“They started out so well this spring,” Brian said, “but then they hit the wall. Stopped growing, stopped blooming, and began to develop these spots. I didn’t realize they needed so much feeding and spraying. I’m surprised they didn’t just keel over and die.”

“Plants keep trying, but if they don’t get what they need–water, food, sunshine, pest control–they’ll quit growing and just try to survive for a while.”

“Waiting for the situation to improve? It takes a sort of miracle for them since they can’t transplant themselves.”

“Whereas people can?” Denise looked up at him, sensing double meanings. “You’ve been talking to Janie.”

He nodded and shrugged without a trace of chagrin. “I went in last Thursday when you were off. I wanted to find out if she thought there was any chance for me. She said your first marriage had put you off men.”

“She had no right to discuss my personal affairs.”

“She likes you. So do I. Plants aren’t the only living things that need help sometimes.”

A gust of wind blew Denise’s hair across her face. “I’m not in the market—”

“You’d rather curl up in your corner till you die?”

A loud crack of thunder exploded overhead, and heavy drops of rain splattered on them, sparing her the need to answer. They turned and ran back toward the house. “The plants are really going to appreciate this,” Brian said, over the whistle of a sharp wind.

“If it doesn’t get too vicious,” Denise agreed, shivering as the rain increased.

The clouds loosed a deluge before they got to the back door. Both of them were soaked and dripped on his porch floor as they wrung out their clothes. Brian invited her into the kitchen, dug a couple of thick beach towels out of a closet in the hall, and handed one to her. Outside the rain came down in a torrent as lightning threaded the sky.

“You think I’m stagnating,” Denise said as she wiped water from her hair. “Don’t you?”

“I hope you’re just waiting for conditions to improve,” Brian countered. “I understand you’ve needed time to regroup and recover. But like the roses, if you don’t start to grow again, you’ll wither and fade. The difference is you have a choice.” He ran a finger down the side of her face. “It would be an awful waste.”

A new sound penetrated the room, an ominous drumming on the roof. Brian frowned and went to the window. “Oh, no. Hail. Just what my poor plants need.” He sighed and turned back to the kitchen. “Shoot. I need a cup of coffee.”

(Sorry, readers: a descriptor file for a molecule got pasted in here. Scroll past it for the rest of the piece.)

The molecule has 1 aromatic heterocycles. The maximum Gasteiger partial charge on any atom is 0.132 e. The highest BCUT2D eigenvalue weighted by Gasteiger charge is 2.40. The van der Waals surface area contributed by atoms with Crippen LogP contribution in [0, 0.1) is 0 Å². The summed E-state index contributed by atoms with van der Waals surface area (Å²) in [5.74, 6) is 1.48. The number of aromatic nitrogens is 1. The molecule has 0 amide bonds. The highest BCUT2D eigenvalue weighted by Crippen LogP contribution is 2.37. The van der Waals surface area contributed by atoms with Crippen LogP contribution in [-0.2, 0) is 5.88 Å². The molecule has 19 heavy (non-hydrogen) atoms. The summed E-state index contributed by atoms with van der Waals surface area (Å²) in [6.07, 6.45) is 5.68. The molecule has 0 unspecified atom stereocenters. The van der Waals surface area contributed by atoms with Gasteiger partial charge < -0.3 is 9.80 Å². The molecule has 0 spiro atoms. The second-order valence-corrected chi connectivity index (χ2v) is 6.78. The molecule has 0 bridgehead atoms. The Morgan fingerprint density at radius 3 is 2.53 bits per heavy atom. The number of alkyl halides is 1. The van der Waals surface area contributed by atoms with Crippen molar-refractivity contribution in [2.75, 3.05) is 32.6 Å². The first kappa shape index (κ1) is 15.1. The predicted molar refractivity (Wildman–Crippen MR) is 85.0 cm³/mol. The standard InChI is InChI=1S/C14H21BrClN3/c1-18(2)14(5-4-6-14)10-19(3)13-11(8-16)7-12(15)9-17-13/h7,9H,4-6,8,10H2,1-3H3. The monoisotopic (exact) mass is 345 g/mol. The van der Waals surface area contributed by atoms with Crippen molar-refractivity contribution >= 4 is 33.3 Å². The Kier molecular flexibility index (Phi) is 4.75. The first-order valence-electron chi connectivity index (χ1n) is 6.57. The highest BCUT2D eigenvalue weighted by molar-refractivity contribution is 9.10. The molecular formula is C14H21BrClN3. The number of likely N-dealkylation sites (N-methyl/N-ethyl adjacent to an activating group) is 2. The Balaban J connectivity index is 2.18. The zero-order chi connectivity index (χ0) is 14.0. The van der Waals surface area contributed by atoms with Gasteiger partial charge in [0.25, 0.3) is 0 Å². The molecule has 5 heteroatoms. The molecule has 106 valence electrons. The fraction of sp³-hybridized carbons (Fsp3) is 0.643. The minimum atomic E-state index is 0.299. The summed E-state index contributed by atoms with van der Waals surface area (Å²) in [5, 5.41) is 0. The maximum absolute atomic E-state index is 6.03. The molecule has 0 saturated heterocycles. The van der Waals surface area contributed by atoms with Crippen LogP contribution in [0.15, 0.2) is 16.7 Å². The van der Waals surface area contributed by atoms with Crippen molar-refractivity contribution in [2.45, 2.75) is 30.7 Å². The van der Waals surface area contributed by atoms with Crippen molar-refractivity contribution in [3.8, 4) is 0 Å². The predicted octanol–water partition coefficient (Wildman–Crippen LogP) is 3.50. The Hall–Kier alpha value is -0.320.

He poured cups for both of them out of the carafe he’d been keeping warm. As they drank and listened to the storm rampage outside, Denise told him about her marriage and its problems.

“Larry was dead set against my buying the garden shop. He said it was a waste of my talent and all the time and effort I’d put into getting my business degree.”

“But isn’t that what you’re doing? Running a business?”

“Not a big, important, prestigious business.”

“Oh.” A wealth of meaning came through the simple word: comprehension, sympathy, irritation with her ex-husband’s stupidity, and even a hint of surprise that she’d been foolish enough to let it get to her.

“I worked for a big multi-national for a while,” Denise said. “I hated it. I felt stifled. I love running the garden shop. Larry couldn’t figure out why.”

“Yo-yo,” Brian said.

She had a sudden, surprising urge to hug him but fought it down.

By the time they finished the coffee, the storm had blown itself off, and the sun reappeared. Denise went out with Brian to inspect the damage. Most of his plants had survived the hail, but the new petunias were smashed flat and shredded.

“Oh, Lord, Brian, I’m sorry,” Denise said, surveying broken stems and torn petals.

He winced and drew a deep breath. But as he studied the devastation, his expression lightened until he was grinning, a bit ruefully.

“Looks like I’ve done it again,” he said. “Another batch of plants bites the dust. Mud, actually, in this case.”

“Not your fault. You can’t help the weather.”

“I know.” He put an arm across her shoulders. Telling herself he needed the comfort, Denise didn’t shake it off. “Maybe I should just give up,” he added. “I’m not meant to grow plants.”

“Don’t say that! You’ve just had a run of bad luck. It’s bound to improve, though. Lots of people grow perfectly beautiful gardens, even under difficult conditions…”

She looked up and saw the smile in his eyes.

“They do?” he asked.

“Yes.” She couldn’t seem to look away from the appeal in his face.

“Even after setbacks and failures?” His eyebrows crooked. “It takes courage to start over again.”

She nodded. Her throat clogged up.

He reached out to touch her cheek. “Gardeners are a persistent lot, though.”

She nodded again.

His smile broadened and lit to at least a hundred watts. “I thought so. Let’s dry off and celebrate new beginnings, shall we?”

Denise found more than just her voice. She discovered a spring of joy, capped for far too long, welling up inside her. “Yes. Oh, yes. Let’s do!” she agreed.